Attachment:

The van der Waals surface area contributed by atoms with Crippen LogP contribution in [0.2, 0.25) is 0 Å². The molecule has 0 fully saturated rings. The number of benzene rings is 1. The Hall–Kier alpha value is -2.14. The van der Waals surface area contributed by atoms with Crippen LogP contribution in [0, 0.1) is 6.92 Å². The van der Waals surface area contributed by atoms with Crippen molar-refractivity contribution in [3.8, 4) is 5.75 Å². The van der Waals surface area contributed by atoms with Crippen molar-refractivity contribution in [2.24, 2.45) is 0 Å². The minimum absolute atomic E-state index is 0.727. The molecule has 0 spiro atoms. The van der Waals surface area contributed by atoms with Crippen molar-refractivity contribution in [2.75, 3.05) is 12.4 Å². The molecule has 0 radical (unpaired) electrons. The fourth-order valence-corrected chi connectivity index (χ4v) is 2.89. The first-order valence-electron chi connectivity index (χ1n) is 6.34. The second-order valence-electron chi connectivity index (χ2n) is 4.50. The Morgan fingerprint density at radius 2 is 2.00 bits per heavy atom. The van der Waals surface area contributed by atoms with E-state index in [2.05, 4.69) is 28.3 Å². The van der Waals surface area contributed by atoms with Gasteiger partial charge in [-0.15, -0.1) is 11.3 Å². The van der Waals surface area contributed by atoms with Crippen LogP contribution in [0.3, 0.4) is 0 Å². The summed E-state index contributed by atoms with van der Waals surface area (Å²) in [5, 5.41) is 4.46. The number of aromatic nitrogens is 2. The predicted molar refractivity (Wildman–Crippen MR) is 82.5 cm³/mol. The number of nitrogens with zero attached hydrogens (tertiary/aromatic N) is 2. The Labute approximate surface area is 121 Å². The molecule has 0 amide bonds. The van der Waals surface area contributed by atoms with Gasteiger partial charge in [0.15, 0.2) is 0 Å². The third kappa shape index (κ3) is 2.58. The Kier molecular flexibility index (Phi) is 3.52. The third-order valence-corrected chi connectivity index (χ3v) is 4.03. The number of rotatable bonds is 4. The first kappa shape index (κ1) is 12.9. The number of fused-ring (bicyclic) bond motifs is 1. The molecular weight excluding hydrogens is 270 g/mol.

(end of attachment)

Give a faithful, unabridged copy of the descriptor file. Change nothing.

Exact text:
The van der Waals surface area contributed by atoms with Crippen LogP contribution in [0.2, 0.25) is 0 Å². The molecule has 0 fully saturated rings. The number of benzene rings is 1. The Hall–Kier alpha value is -2.14. The van der Waals surface area contributed by atoms with Crippen LogP contribution in [0, 0.1) is 6.92 Å². The van der Waals surface area contributed by atoms with Crippen molar-refractivity contribution in [3.8, 4) is 5.75 Å². The van der Waals surface area contributed by atoms with Crippen molar-refractivity contribution in [2.24, 2.45) is 0 Å². The minimum absolute atomic E-state index is 0.727. The molecule has 0 spiro atoms. The van der Waals surface area contributed by atoms with Crippen molar-refractivity contribution in [2.75, 3.05) is 12.4 Å². The molecule has 0 radical (unpaired) electrons. The fourth-order valence-corrected chi connectivity index (χ4v) is 2.89. The first-order valence-electron chi connectivity index (χ1n) is 6.34. The second-order valence-electron chi connectivity index (χ2n) is 4.50. The Morgan fingerprint density at radius 2 is 2.00 bits per heavy atom. The van der Waals surface area contributed by atoms with E-state index in [2.05, 4.69) is 28.3 Å². The van der Waals surface area contributed by atoms with Gasteiger partial charge in [-0.15, -0.1) is 11.3 Å². The van der Waals surface area contributed by atoms with Crippen LogP contribution in [0.3, 0.4) is 0 Å². The summed E-state index contributed by atoms with van der Waals surface area (Å²) in [5, 5.41) is 4.46. The number of aromatic nitrogens is 2. The predicted molar refractivity (Wildman–Crippen MR) is 82.5 cm³/mol. The number of nitrogens with zero attached hydrogens (tertiary/aromatic N) is 2. The Labute approximate surface area is 121 Å². The molecule has 0 amide bonds. The van der Waals surface area contributed by atoms with Gasteiger partial charge in [0.15, 0.2) is 0 Å². The third kappa shape index (κ3) is 2.58. The Kier molecular flexibility index (Phi) is 3.52. The third-order valence-corrected chi connectivity index (χ3v) is 4.03. The number of rotatable bonds is 4. The first kappa shape index (κ1) is 12.9. The number of fused-ring (bicyclic) bond motifs is 1. The molecular weight excluding hydrogens is 270 g/mol.